About a month ago we told you about a pension plan for the self-employed.
A new fund called ZZP Pensioen was almost ready for launch except that it had trouble finding a provider. According to financial news site Z24 the largest pension provider of the Netherlands, APG, has now agreed to manage the fund. APG currently manages the pension funds for the government, construction workers and cleaners. Ten percent of all Dutch workers are self-employed.
If you have an irregular income—read, if you are self-employed—paying fixed premiums can be difficult. That is why so many of the growing group of the Dutch self-employed don’t save up for pensions. The premium payments for the new fund are variable, as you just put in what you can afford. The fund is also personal, meaning your contributions don’t pay for other people’s pensions. As a result you will only get paid for as long as there is money in your account.
The advantage of having a pension instead of saving money in a bank account is that the payments count as income, but the amount saved does not count as property. You will only be taxed once you get the money. That is the theory at least, in the past the government has forced ex-entrepreneurs to dip into their pension funds before they could receive state welfare.
ZZP Pensioen starts accepting members in 2015. The fund can also be accessed in case of invalidity, so it doubles as an insurance.
Tags: APG, employment, freelancers, pension funds, pensions
Rhetoric? Offensive sloganeering? Have I finally gone off the deep end? No, I am just getting a pun in there. Volkskrant reported last Saturday that the biggest employer in the Netherlands is the police.
In 2012 the police provided jobs to 63,778 people. They passed the military which was the biggest employer in 2011, but had to cut down their numbers due to budget cuts.
The top 5 large employers in the Netherlands are:
- The police, 63,778 employees
- The military, 61,749 employees
- Rabobank, 41,402 employees
- PostNL, 33,284 employees
- Air France-KLM, 31,189 employees
According to Volkskrant their top 100 of companies employs about 1 million people in the Netherlands. Their distribution follows a power curve, the top ten employs a third of that million. According to Statistics Netherlands there were 8.68 million people working in the Netherlands in 2012 and 0.66 million unemployed citizens. The self-employed made up 1.25 million of people working. And there were 9.24 million jobs in 2012.
(Photo by FaceMePLS, some rights reserved)
Tags: ABN Amro, army, business, companies, employment, ING, KLM, police, PostNL, Rabobank
Former Dutch mail monopolist TNT is testing the outsourcing of bad handwriting recognition by video coding to Mexico, India and The Philippines, Nederlands Dagblad reports.
About 6% of all handwriting on envelopes cannot be recognised by computers, and so a system is currently in place where illegible envelopes are photographed and Dutch employees create a bar code encapsulating the correct address based on that picture.
The Nederlands Dagblad reports that only a few temporary workers will suffer the consequences, but it may be that the Christian newspaper is not telling the whole truth. According to an article in De Volkskrant, sorting mail is done almost exclusively by traditional postal workers, whereas the actual delivery is done by part-time employees.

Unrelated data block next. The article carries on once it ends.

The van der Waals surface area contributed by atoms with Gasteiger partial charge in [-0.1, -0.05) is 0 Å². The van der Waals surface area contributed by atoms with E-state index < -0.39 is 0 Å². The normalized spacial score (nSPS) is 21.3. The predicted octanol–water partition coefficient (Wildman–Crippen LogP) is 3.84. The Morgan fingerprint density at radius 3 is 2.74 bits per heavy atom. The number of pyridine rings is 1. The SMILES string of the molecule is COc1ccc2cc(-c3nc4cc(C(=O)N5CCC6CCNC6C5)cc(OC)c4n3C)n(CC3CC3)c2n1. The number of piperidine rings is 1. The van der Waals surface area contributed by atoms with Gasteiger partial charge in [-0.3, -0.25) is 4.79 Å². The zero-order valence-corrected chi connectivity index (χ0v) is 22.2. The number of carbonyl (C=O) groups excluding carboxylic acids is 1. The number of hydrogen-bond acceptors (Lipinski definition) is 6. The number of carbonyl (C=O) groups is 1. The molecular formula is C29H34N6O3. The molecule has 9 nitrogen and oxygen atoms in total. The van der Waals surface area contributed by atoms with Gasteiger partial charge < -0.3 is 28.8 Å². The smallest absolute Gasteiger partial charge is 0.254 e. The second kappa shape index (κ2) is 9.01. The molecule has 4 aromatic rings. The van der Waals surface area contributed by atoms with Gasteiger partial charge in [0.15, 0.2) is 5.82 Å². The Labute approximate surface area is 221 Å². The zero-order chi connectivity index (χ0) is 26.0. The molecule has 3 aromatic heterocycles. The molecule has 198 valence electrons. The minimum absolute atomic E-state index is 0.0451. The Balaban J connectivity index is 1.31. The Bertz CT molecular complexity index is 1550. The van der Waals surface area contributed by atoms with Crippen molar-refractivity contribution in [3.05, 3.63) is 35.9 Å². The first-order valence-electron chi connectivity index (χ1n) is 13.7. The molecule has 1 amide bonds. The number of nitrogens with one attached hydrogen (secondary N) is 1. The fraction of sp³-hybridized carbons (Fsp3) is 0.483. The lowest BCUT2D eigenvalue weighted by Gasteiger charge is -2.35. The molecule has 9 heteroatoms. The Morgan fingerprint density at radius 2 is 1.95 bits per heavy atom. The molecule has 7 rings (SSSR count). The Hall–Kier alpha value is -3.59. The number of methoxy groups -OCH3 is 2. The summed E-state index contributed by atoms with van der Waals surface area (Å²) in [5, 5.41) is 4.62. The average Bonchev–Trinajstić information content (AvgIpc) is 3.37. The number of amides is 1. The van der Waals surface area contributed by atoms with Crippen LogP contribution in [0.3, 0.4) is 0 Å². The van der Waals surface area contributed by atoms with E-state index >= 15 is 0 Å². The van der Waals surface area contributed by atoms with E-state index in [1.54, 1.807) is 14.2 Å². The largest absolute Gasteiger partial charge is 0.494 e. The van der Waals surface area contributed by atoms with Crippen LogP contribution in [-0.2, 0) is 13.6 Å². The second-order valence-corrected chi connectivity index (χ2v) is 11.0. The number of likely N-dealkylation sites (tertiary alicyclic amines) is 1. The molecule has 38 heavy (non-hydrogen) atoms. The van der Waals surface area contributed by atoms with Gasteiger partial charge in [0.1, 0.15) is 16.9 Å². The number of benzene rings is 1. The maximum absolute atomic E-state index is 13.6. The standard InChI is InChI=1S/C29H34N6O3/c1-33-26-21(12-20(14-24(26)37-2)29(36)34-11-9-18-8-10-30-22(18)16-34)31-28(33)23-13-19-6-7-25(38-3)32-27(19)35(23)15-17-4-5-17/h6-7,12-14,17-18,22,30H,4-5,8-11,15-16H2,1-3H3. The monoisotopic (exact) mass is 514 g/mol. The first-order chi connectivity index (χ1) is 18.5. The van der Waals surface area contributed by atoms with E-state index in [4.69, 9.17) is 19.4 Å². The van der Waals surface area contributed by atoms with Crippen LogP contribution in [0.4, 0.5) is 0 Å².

TNT is suffering the double whammy of a reclining mail volume and the opening of the market to other parties who often pay much lower wages. The company expects to have to fire 11,000 of its 23,000 full-time employees by 2015.
(Photo by FaceMePLS, some rights reserved.)
Tags: employment, handwriting, mail
Competence Factory, the job education branch of Randstad-based employment agency Appoint, has started to offer a course in developing Apple iPhone ‘apps’.
The training starts in September, and has separate courses for programmers, designers and marketers. It costs 5800 euro to participate.
The course’s web page suggests developing iPhone apps may be “the new gold rush,” but programmer Adam Martin has some sobering data. The median turnover of an iPhone app developer was between 1000 and 5000 USD in May of this year, although Martin doesn’t say whether this is for one app, for one month or year, or for an entire career. Some 10% of those polled said they had no formal training whatsoever, so the numbers for trained app developers may be more uplifting.
(Link: Bright. Photo by William Hook, some rights reserved.)
Tags: education, employment, iPhones, schools
Men of age 45 and older are not sharing in the general economic downturn, reports Z24 (Dutch). To the contrary, in May of this year 9,000 more men of that age group were employed than in May 2008.
Statistics Netherlands economist Michiel Vergeer explains to the financial news site: “These are the people who have been in their jobs for a long time, you just cannot get rid of them. But once they have become unemployed, it becomes very difficult for them to find another job.”
In the Netherlands jobs are ‘protected,’ meaning that you have to get permission from a court to be able to fire somebody. Although mass lay-offs are possible, courts tend to spare older employees during such procedures. Unemployment has risen 8,000 from April to May, a number Vergeer calls “still modest.”
(Photo by Erich Ferdinand, some rights reserved.)
Tags: crisis, economy, employees, employment, unemployment